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  • Factsheet
  • 26 October 2020

Financing humanitarian needs amid the Covid-19 pandemic

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This factsheet presents updated analysis on humanitarian assistance being provided to meet needs emerging from the Covid-19 pandemic. It looks at who is receiving assistance, who this assistance is coming from, and how funding is being channelled. It also looks at the coverage of UN appeal requirements and how the proportions of requirements met for response to the pandemic compare with the proportions met for other crises.

Building on earlier analysis presented in the Global Humanitarian Assistance Report 2020, the factsheet focuses on humanitarian financing going to the Covid-19 pandemic response and looks at how – in the midst of the pandemic – the funding picture is changing. Below you can find information on:

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Which countries are the largest recipients of international humanitarian grants for response to the Covid-19 pandemic – and what volumes are being directed to these countries?

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Figure 1: Countries experiencing protracted crisis are receiving the largest volumes of humanitarian grants for Covid-19 pandemic response

20 largest recipient countries of international humanitarian grants for Covid-19 pandemic response, 1 October 2020

Figure 1: Countries experiencing protracted crisis are receiving the largest volumes of humanitarian grants for Covid-19 pandemic response

This stacked bar chart shows the twenty largest recipient countries of international humanitarian grants for Covid-19 pandemic response ranked by volume of funding and with information on whether this funding is committed or disbursed. Yemen (with US$224 million) and Syria (with US$206 million) are the two largest recipient countries.

Country
name
Protracted
crisis country
Commitments
(US$ millions)
Disbursements (US$ millions) Total funding  (US$ millions)
Yemen Yes 149 75 224
Syria Yes 136 70 206
Afghanistan Yes 48 106 154
Iraq Yes 50 94 145
Bangladesh Yes 43 88 131
Sudan Yes 45 84 130
Ethiopia Yes 23 86 109
South Sudan Yes 52 52 104
Lebanon Yes 30 74 103
DRC Yes 46 49 94
Pakistan Yes 65 27 91
CAR Yes 37 41 78
Somalia Yes 40 35 75
Myanmar Yes 50 25 75
Nigeria Yes 29 43 72
Jordan Yes 15 51 66
Iran No 28 42 70
Turkey Yes 56 11 66
Palestine Yes 10 39 49
Mali Yes 15 33 48

Source: Development Initiatives based on UN Office for the Coordination of Humanitarian Affairs’ (OCHA's) Financial Tracking Service (FTS).

Notes: CAR = Central African Republic; DRC = Democratic Republic of the Congo. Protracted crisis countries are defined as those with at least five consecutive years of UN-coordinated humanitarian appeals or refugee response plans as of the year of analysis. As per the FTS glossary, commitments are contractual funding obligations between donor and recipient organisations that might not yet be transferred at all or in full. Disbursements reflect funds already transferred to recipients. Data is in current prices. Data was downloaded from FTS on 1 October 2020. The figure includes all international humanitarian assistance on FTS that is reported to be relevant to the Covid-19 pandemic response, both inside and outside of the Global Humanitarian Response Plan.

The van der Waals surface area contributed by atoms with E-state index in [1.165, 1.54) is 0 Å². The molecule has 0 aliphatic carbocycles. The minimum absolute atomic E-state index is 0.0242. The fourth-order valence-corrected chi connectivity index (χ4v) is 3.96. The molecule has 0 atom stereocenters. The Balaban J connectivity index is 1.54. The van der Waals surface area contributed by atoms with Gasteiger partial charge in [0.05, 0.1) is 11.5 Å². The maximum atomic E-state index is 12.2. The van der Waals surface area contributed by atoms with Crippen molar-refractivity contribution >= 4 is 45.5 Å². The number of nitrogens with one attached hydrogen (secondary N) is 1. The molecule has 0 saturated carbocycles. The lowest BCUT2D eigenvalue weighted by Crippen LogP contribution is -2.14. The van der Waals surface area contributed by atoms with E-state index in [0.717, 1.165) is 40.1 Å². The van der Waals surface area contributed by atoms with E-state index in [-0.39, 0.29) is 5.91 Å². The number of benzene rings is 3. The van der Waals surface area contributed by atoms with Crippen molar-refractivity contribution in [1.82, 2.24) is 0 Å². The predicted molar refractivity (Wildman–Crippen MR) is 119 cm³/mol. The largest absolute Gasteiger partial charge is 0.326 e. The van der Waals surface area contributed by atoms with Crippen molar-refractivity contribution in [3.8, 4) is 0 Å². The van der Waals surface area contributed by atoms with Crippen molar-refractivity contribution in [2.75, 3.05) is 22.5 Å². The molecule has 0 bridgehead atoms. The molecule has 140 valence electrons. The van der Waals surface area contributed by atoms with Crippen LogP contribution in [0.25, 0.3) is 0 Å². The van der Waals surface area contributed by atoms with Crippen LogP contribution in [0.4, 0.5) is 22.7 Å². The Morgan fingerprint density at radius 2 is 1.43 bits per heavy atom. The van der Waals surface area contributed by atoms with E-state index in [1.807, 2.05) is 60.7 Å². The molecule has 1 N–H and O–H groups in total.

International grant support for response to the Covid-19 pandemic is being provided as both humanitarian grants, to meet immediate humanitarian needs, and development grants, to address the wider socioeconomic and health impacts of the pandemic. On 1 October 2020, 64% of the total humanitarian grant funding to the Covid-19 pandemic response had been allocated for support to specific countries – with remaining funding designated for response at the global level (26%), to multiple countries (1.0%) or with the destination yet to be specified (8.6%).[1]

  • Funding patterns for international humanitarian grants to the Covid-19 pandemic response largely mirror those for the response to other crises; however, funding to the Covid-19 pandemic response is spread more evenly, across a wider number of recipients.
  • Yemen and Syria are the two largest recipients of humanitarian grant funding to the Covid-19 pandemic response, as they are for grant funding to other humanitarian needs.[2] However, they have received a smaller proportion of total grant funding to the Covid-19 pandemic response than to other humanitarian needs: Yemen has received 4.2% of total humanitarian grant funding to the Covid-19 pandemic response, and Syria has received 3.9%; these proportions are considerably smaller than the 9.1% and 10.3% received, respectively, as a proportion of total humanitarian grant funding to all needs for the same time period.
  • Among the 20 largest recipients of humanitarian grant funding to the Covid-19 pandemic response, only one country (Iran) is not currently experiencing protracted crisis.[3]
  • Notable among the 20 largest recipients of humanitarian grant funding to the Covid-19 pandemic response, are Pakistan and Iran. These countries are receiving a higher proportion of total humanitarian grant funding to the Covid-19 pandemic response than they have typically received for other needs.
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Appeal targets and requirements met: how does funding for the Covid-19 pandemic response compare with that for other humanitarian needs?

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Figure 2: Coverage of appeal targets varies widely – with the majority of countries having a lower proportion of requirements met for Covid-19 pandemic response than for other humanitarian needs

Requirements met for Covid-19 pandemic response, compared with other humanitarian needs, 1 October 2020

Figure 2: Coverage of appeal targets varies widely – with the majority of countries having a lower proportion of requirements met for Covid-19 pandemic response than for other humanitarian needs

Requirements met for Covid-19 pandemic response, compared with other humanitarian needs, 1 October 2020